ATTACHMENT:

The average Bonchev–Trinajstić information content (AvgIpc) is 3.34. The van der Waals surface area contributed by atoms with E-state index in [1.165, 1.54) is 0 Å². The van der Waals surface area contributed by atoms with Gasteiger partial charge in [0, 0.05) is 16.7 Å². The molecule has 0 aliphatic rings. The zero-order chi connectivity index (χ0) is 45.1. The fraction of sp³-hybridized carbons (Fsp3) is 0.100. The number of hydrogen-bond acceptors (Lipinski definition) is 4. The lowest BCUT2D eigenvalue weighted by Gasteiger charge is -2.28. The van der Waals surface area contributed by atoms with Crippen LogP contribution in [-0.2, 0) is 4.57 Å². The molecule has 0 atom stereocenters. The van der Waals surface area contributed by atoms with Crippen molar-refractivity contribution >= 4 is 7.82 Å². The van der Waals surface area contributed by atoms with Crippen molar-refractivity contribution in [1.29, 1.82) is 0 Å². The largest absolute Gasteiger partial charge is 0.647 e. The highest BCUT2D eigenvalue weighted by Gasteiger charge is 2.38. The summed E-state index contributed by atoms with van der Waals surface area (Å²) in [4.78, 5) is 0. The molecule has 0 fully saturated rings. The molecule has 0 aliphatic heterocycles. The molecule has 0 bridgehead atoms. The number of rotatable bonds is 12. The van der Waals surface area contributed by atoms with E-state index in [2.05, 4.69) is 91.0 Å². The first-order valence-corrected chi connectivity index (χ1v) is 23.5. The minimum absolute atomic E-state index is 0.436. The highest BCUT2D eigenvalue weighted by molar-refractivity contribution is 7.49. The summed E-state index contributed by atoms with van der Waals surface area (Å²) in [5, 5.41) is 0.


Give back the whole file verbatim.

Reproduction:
The average Bonchev–Trinajstić information content (AvgIpc) is 3.34. The van der Waals surface area contributed by atoms with E-state index in [1.165, 1.54) is 0 Å². The van der Waals surface area contributed by atoms with Gasteiger partial charge in [0, 0.05) is 16.7 Å². The molecule has 0 aliphatic rings. The zero-order chi connectivity index (χ0) is 45.1. The fraction of sp³-hybridized carbons (Fsp3) is 0.100. The number of hydrogen-bond acceptors (Lipinski definition) is 4. The lowest BCUT2D eigenvalue weighted by Gasteiger charge is -2.28. The van der Waals surface area contributed by atoms with Crippen LogP contribution in [-0.2, 0) is 4.57 Å². The molecule has 0 atom stereocenters. The van der Waals surface area contributed by atoms with Crippen molar-refractivity contribution >= 4 is 7.82 Å². The van der Waals surface area contributed by atoms with Crippen molar-refractivity contribution in [1.29, 1.82) is 0 Å². The largest absolute Gasteiger partial charge is 0.647 e. The highest BCUT2D eigenvalue weighted by Gasteiger charge is 2.38. The summed E-state index contributed by atoms with van der Waals surface area (Å²) in [4.78, 5) is 0. The molecule has 0 fully saturated rings. The molecule has 0 aliphatic heterocycles. The molecule has 0 bridgehead atoms. The number of rotatable bonds is 12. The van der Waals surface area contributed by atoms with E-state index in [2.05, 4.69) is 91.0 Å². The first-order valence-corrected chi connectivity index (χ1v) is 23.5. The minimum absolute atomic E-state index is 0.436. The highest BCUT2D eigenvalue weighted by molar-refractivity contribution is 7.49. The summed E-state index contributed by atoms with van der Waals surface area (Å²) in [5, 5.41) is 0.